Tips for Making Geese in the Garden – Part 2 of 2

I’m excited to share with you how I quilted my Geese in the Garden quilts – using two different but super simple and fun walking foot quilting designs. These are designs that I teach in my quilting classes and they can also be found in my books Piece and Quilt with Precuts and Machine Quilting with Style.

Wavy Line Quilting on Geese in the Garden

Wavy Line Quilting on Geese in the Garden – Warm

Most people think that stitch in the ditch is the easiest thing you can do with your walking foot, but wavy lines “near” the ditch are much easier to accomplish. Then, when you are ready to tackle straight line quilting, embrace unmarked, uneven line spacing for a quicker finish!

Straight Line quilting on geese in the garden by Christa Watson

Irregular Parallel Lines on Geese in the Garden – Cool

Make a Quilting Plan

I originally developed the idea to make a quilting plan in my books, then refined my technique so that I could clearly teach it to others in my online video class – The Quilter’s Path. In a nutshell, I like to draw my designs out on an image of the finished quilt top to see how it will look before I quilt the quilt. Below is the quilting plan for both quilts, which is included in my Geese in the Garden quilt pattern.

Make a quilting plan

The reason I like to quilt irregularly spaced, imperfect lines is because I know I’m going to “mess up” anyway, so why not build it into the design? After all – you know what they say: do something once and it could be a “mistake.” But do it two or more times and it’s a design element! Plus, it’s a lot faster to quilt imperfect lines than perfect ones!

Thread Choice

I recently released my new thread kit with Aurifil – The Varigated collection and was super excited to try some of my new colors out on these quilts.

Variegated collection by Christa Watson

Click here to get my Aurifil thread collection.

Because the prints are so colorful and busy, a variegated thread looks great and helps blend everything together. I chose Stone Washed Denim #3770 for the cool version. Even though it looks like a solid colored thread, it has subtle color changes that will look great on this quilt. Because it’s more on the pastel side, it also blends in with the rest of the prints.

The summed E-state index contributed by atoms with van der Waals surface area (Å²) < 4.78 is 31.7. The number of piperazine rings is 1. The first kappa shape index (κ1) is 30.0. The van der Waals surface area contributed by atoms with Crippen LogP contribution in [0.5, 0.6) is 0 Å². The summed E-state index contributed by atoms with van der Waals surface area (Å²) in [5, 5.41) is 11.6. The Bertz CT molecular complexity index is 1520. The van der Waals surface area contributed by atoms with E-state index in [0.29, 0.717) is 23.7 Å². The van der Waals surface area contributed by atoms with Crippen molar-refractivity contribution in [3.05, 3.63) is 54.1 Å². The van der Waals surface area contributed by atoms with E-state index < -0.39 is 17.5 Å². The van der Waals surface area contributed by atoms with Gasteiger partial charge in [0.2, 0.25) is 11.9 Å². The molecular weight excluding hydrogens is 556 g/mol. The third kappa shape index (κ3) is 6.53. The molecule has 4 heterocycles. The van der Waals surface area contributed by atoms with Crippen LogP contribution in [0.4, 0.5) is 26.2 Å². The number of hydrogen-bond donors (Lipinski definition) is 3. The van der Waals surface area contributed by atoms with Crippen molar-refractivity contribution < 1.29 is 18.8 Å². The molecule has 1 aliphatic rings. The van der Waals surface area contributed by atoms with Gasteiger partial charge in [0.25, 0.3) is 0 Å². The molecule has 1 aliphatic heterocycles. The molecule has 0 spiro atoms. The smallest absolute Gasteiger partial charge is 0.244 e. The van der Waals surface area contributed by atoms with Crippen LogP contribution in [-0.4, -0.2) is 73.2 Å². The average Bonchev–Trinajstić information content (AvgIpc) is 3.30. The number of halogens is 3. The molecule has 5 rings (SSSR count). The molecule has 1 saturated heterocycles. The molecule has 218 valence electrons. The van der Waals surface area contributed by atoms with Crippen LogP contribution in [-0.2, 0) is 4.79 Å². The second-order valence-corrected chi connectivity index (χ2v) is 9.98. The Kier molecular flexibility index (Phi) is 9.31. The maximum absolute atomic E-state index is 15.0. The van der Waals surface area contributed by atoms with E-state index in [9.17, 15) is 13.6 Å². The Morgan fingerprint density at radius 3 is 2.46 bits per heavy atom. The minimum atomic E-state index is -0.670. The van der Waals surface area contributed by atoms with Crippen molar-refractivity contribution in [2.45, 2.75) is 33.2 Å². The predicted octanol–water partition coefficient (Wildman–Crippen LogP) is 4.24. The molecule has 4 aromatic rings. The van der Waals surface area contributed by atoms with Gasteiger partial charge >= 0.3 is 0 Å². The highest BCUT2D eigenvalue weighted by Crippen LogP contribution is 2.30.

Aurifil thread

For the warm version, I selected #3840 French Lilac. The purply-pinks blend beautifully and add wonderful texture. When choosing colors, I lay the spool across the quilt and see which color disappears into the quilt the most. If I’m not using and exact matching thread, I’ll usually go a shade lighter rather than darker, as that seems to blend in the best.

Pink Variegated Thread from Aurifil

To do the actual quilting, first I quilt a series of “anchor” lines to secure the quilt. These can be lines in, or near, the ditch, randomly spaced across the quilt to prevent it from shifting. Then I fill in with additional lines as desired.

Check out this video of me quilting the warm version with a simple wavy line design, following the pieced design of the quilt. I’m using my BERNINA dual feed, which acts just like a walking foot, but allows me to use different feet on my machine.

For the cool version, I used painter’s tape in some of the areas to divid up the space and give me nice, crips lines. When stitching right next to the tape, I have to be careful not to stitch it to the quilt!

Geese in the GArden quilting

Once I’ve established a few anchor lines, I’ll fill in between the lines at random intervals, using the edge of my foot as a guideline for spacing. Here’s another short video of my quilting the cool version, adding more lines in between previously spaced lines:

Finally, I prefer to bind my quilts by hand because I love the clean look it gives to them. Here’s a final video showing how I make each stitch by hand, once it’s been sewn onto the quilt by machine. (See links at the end for my full binding tutorial.)

Binding a quilt

Here’s a short video showing how I stitch the binding by hand to finish:

I really enjoyed sharing more behind the scenes of making this quilt. To help support the time it takes to create these posts, please use the links below to purchase the pattern, or find my entire pattern and fabric line at shop.ChristaQuilts.com. Many thanks!!

Geese in the Garden Quilt Pattern

Helpful Links

2 thoughts on “Tips for Making Geese in the Garden – Part 2 of 2

  1. Dottie Soelke says:

    Enjoyed your TQS show (2409). Am trying to improve my domestic machine quilting techniques and learned some new techniques from you. BUT, my biggest challenge is managing the size and weight of big quilts. I have an old Bernina (440 QE) with a regrettably small throat and I struggle MASSIVELY with moving those quilts through that throat. Any suggestions? (I quilt with and without the BSR. I’ve tried rulers with the Bernina ruler foot, because sadly, rulers don’t work with the BSR.)

  2. Betsy Schneekloth says:

    Thanks for all of your tutorials. They are so helpful. I have finished my Rainbow Weave quilt and am ready to start the quilting. I just got a Bernina Q20 and after many practice pieces would like this to be my first big quilt to do on it. I want to do straight line quilting, probably with a ruler, but was wondering if I should be using a walking foot on my domestic instead. What are your thoughts? Thanks.

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